Edinburgh International Book Festival has sometimes been criticised for going for names designed to draw a crowd, rather than important authors.
But this year’s programme will see discussion of some of the greatest issues of our times – along with some light entertainment.
Actress Rose McGowan, who helped start the global MeToo movement, will give a speech; writers will discuss the politics of Trump and Putin and more than 50 essayists will debate what freedom means. Gina Miller, who forced Theresa May to get approval for Brexit from parliament by taking the UK Government to the court, will discuss her fight for democratic oversight of the UK’s biggest decision since World War Two. No dumbing down there.
Among the lighter offerings, Iron Maiden frontman Bruce Dickinson will read from his memoirs and the actor Jim Broadbent will unveil his first graphic novel.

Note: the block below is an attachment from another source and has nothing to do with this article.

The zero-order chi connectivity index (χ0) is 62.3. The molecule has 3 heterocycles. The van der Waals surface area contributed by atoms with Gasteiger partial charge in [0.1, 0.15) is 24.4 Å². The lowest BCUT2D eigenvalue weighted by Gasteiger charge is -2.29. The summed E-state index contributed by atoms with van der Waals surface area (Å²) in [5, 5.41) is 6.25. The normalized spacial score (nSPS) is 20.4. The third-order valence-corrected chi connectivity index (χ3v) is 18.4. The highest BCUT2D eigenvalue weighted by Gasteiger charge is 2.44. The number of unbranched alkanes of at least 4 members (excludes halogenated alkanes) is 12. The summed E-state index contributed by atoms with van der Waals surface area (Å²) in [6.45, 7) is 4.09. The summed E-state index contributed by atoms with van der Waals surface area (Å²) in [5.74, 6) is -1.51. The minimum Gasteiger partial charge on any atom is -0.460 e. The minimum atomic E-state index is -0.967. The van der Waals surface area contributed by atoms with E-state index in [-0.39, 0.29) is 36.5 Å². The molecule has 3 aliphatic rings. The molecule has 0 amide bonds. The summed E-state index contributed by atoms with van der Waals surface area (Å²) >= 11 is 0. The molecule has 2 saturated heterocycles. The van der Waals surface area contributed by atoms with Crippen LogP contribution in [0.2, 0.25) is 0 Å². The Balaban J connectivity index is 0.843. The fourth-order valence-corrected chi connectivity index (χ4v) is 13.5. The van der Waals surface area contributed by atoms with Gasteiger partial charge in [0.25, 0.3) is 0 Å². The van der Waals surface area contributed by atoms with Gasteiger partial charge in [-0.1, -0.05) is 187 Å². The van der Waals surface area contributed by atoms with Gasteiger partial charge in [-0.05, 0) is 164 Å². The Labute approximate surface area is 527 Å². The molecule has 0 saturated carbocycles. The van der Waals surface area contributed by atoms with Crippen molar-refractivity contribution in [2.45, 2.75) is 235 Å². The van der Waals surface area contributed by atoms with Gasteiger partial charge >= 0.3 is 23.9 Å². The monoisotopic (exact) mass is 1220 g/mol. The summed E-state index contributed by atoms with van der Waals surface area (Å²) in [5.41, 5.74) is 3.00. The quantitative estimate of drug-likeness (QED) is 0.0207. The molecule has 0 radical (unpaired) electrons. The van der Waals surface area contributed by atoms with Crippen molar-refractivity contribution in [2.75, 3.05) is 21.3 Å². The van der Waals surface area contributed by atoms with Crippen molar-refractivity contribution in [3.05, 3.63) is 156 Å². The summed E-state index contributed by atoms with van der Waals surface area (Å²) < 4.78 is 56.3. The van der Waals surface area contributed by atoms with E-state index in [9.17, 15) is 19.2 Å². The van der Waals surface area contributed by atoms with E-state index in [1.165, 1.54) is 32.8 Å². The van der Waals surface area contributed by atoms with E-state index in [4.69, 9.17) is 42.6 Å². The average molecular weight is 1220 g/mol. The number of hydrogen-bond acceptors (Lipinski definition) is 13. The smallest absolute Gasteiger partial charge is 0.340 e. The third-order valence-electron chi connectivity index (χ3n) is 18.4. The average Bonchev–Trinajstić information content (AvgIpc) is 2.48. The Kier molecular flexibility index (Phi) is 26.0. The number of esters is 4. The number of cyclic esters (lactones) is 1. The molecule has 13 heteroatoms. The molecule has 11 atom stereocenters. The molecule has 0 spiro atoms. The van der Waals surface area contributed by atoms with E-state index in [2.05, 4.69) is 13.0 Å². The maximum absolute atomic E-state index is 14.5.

For those seeking a more literary tone, the authors include Val McDermid, Ali Smith, AL Kennedy, Ian Rankin, Karl Ove Knausgaard and Philip Pullman.
Nick Barley, the director of the festival, should be commended for his approach. A book festival should not be a dusty, dry event. It should be, as he said, about “public discourse ... a space for grassroots democracy, for us to think through why the world is the way it is”.